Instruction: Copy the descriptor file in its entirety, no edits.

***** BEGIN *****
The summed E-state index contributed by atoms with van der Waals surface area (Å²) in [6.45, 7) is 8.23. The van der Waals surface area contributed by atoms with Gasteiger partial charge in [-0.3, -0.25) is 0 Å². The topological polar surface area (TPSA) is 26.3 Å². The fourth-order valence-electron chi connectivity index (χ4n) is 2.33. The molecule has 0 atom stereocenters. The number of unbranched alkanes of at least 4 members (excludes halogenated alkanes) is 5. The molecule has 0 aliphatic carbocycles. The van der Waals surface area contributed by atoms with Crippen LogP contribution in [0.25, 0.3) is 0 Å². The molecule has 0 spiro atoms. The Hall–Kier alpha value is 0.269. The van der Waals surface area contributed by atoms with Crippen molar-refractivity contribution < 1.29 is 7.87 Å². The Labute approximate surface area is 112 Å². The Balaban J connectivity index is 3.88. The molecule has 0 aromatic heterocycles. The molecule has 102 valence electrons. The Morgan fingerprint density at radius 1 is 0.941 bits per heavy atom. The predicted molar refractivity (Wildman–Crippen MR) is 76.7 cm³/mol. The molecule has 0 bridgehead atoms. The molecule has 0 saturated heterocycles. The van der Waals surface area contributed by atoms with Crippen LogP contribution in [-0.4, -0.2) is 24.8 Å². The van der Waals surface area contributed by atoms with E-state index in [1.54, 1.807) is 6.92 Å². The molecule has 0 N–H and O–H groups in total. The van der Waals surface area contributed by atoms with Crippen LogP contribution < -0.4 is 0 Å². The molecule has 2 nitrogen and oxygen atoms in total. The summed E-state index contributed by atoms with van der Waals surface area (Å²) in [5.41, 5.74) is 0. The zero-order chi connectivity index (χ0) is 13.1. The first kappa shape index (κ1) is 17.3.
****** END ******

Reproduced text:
The summed E-state index contributed by atoms with van der Waals surface area (Å²) in [6.45, 7) is 8.23. The van der Waals surface area contributed by atoms with Gasteiger partial charge in [-0.3, -0.25) is 0 Å². The topological polar surface area (TPSA) is 26.3 Å². The fourth-order valence-electron chi connectivity index (χ4n) is 2.33. The molecule has 0 atom stereocenters. The number of unbranched alkanes of at least 4 members (excludes halogenated alkanes) is 5. The molecule has 0 aliphatic carbocycles. The van der Waals surface area contributed by atoms with Crippen LogP contribution in [0.25, 0.3) is 0 Å². The molecule has 0 spiro atoms. The Hall–Kier alpha value is 0.269. The van der Waals surface area contributed by atoms with Crippen molar-refractivity contribution < 1.29 is 7.87 Å². The Labute approximate surface area is 112 Å². The Balaban J connectivity index is 3.88. The molecule has 0 aromatic heterocycles. The molecule has 102 valence electrons. The Morgan fingerprint density at radius 1 is 0.941 bits per heavy atom. The predicted molar refractivity (Wildman–Crippen MR) is 76.7 cm³/mol. The molecule has 0 bridgehead atoms. The molecule has 0 saturated heterocycles. The van der Waals surface area contributed by atoms with Crippen LogP contribution in [-0.4, -0.2) is 24.8 Å². The van der Waals surface area contributed by atoms with E-state index in [1.54, 1.807) is 6.92 Å². The molecule has 0 N–H and O–H groups in total. The van der Waals surface area contributed by atoms with Crippen LogP contribution < -0.4 is 0 Å². The molecule has 2 nitrogen and oxygen atoms in total. The summed E-state index contributed by atoms with van der Waals surface area (Å²) in [5.41, 5.74) is 0. The zero-order chi connectivity index (χ0) is 13.1. The first kappa shape index (κ1) is 17.3.